Home Film Disney Live-Action Remakes: Who asked for this?

Disney Live-Action Remakes: Who asked for this?

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Disney Live-Action Remakes: Who asked for this?

By: Meghan Hebbard

Over the summer, I went with my friends to the movie theater. When the trailers began, I was excited to see what new films were going to come out in the next year. My excitement slowly dwindled with each passing trailer; none of the movies excited me, none of them looked good. I realized that practically every single trailer shown was for a remake of an older film, and the unoriginality made me apathetic, because I had already seen most of  these films in another form. Three of the trailers were Disney live-action remakes, advertising The Legend of Tarzan, Pete’s Dragon, and Beauty and the Beast. All of these films seem unnecessary to me, yet people continue to be intrigued by the ideas of remakes, even if the films aren’t considered classics.

Pete’s Dragon is alarmingly grotesque to me, because it’s a remake of a movie that no one that I have ever met has cared about. I once saw it when I was a kid, and even my seven year-old self thought that the film wasn’t worth much. It’s possible Disney felt that the film needed to be revamped to look more realistic, but I think this new dragon still looks like a cartoon. Other people’s reactions to this revamp have either been apathy or complete disgust, I don’t know who would have interest in this movie, other than young boys, but Disney has always attempted to make content that the entire family would enjoy, not just something to put on your television to keep kids quiet for an hour and a half.

If you think that Disney has made a lot of live-action remakes lately, that’s nothing in comparison to the 10+ films that they’re planning to remake into live-action versions in the coming years. Disney is planning on remaking The Little Mermaid, Mulan, Aladdin, The Sword in the Stone, and others into live-action films. I have trouble with this because I don’t see what needs to be revamped about most of these films. Mulan and Aladdin aren’t even old enough films that people aren’t even nostalgic about them yet, they don’t need any revamping. These are possibly my two favorite Disney films, because the male and female leads are fun, interesting, and strong characters. They also have great songs, and really just do not need technological updates. This is what bothers me about sequels and remakes. If I enjoy a movie, and a crappy sequel or remake comes afterwards, I appreciate the original less, because the sequel demonstrated that the creators of the films don’t actually care if their films are quality, or that the viewers enjoy them, but just that people will pay money to go see them.

Now, I don’t mean to convey that all of these sequels and remakes are just the result of whatever the studio could muster up, some of them, if not most of them, definitely appear to have actual thought and work put into them. Yet many just do not seem to understand what it is that their viewers really want in the movie. This is most obvious to me in the 2015 live action remake of Cinderella, which was first made in 1950. Cinderella adaptations have been made and remade so many times, I couldn’t possibly name them all. In each of these adaptations, the writers all try to improve the protagonist in order to make her a more active player in her own story. The 1950 film portrays Cinderella as passive, that her only characteristics are her kindness, and her beauty; Cinderella remakes often attempt to make their lead stronger in order to take a classic story and make it more progressive.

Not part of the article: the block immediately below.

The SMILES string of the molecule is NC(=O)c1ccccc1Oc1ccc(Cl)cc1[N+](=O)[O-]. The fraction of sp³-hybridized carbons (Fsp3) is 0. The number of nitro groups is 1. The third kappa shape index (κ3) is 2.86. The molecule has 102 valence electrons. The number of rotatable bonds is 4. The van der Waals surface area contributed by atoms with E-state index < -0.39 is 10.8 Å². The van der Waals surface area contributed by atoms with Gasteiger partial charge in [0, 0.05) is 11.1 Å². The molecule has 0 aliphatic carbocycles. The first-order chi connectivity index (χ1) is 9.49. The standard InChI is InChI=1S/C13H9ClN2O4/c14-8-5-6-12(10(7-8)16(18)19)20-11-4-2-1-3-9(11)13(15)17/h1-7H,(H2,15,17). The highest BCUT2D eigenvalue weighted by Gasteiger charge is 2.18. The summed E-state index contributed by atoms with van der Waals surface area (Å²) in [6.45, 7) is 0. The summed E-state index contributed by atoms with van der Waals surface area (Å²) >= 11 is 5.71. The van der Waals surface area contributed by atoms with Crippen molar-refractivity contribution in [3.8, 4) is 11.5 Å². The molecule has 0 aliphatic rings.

For example, the film Ever After (1998) was a historical fiction Cinderella story where the protagonist is an intellectual, well-read young woman. The protagonist, Danielle, proves her strength by posing as a noblewoman and buying back a servant friend. This demonstrates that she is clever, as well as moral, that she fights for the rights of those who cannot fight themselves. Because Danielle is a well-rounded character, she and Ever After are still remembered today. In comparison, the Cinderella in Cinderella (2015) is as passive and boring as the 1950 version. She never argues with her stepmother, and when she’s locked away in the attack, she accepts her fate and does nothing. This is a step back for Disney, while they could have taken the time to make Cinderella stand out in some way, whether that be her intellect or her strength, they did neither, making the remake meaningless. Although I find this regressive, many people enjoyed this movie because it was beautifully shot, the colors were vibrant, and the costumes were elegant and magical. I would have to agree, that this movie was beautiful, but it felt otherwise pointless. I would have preferred an original, well thought out story, that was also beautifully shot, rather than an unoriginal, fairly thoughtless remake of a story I’ve heard a thousand times.

Now, after watching the newest Beauty and the Beast trailer, I fear that Disney might be doing the same, in recreating an older classic, and only changing it by using creative special effects. At the same time, it appears that Disney has chosen to change Belle’s character in order to make her an inventor, rather than her father. This will give Belle more character, as well as a better reason for her to feel like an outsider in her own town. I don’t know if this change is enough to get me interested in the film, but I am intrigued that Disney is definitely trying to improve some flaws or plot holes from the original movie. This may not be enough to save it from being an otherwise pointless remake, but it proves that Disney is trying.

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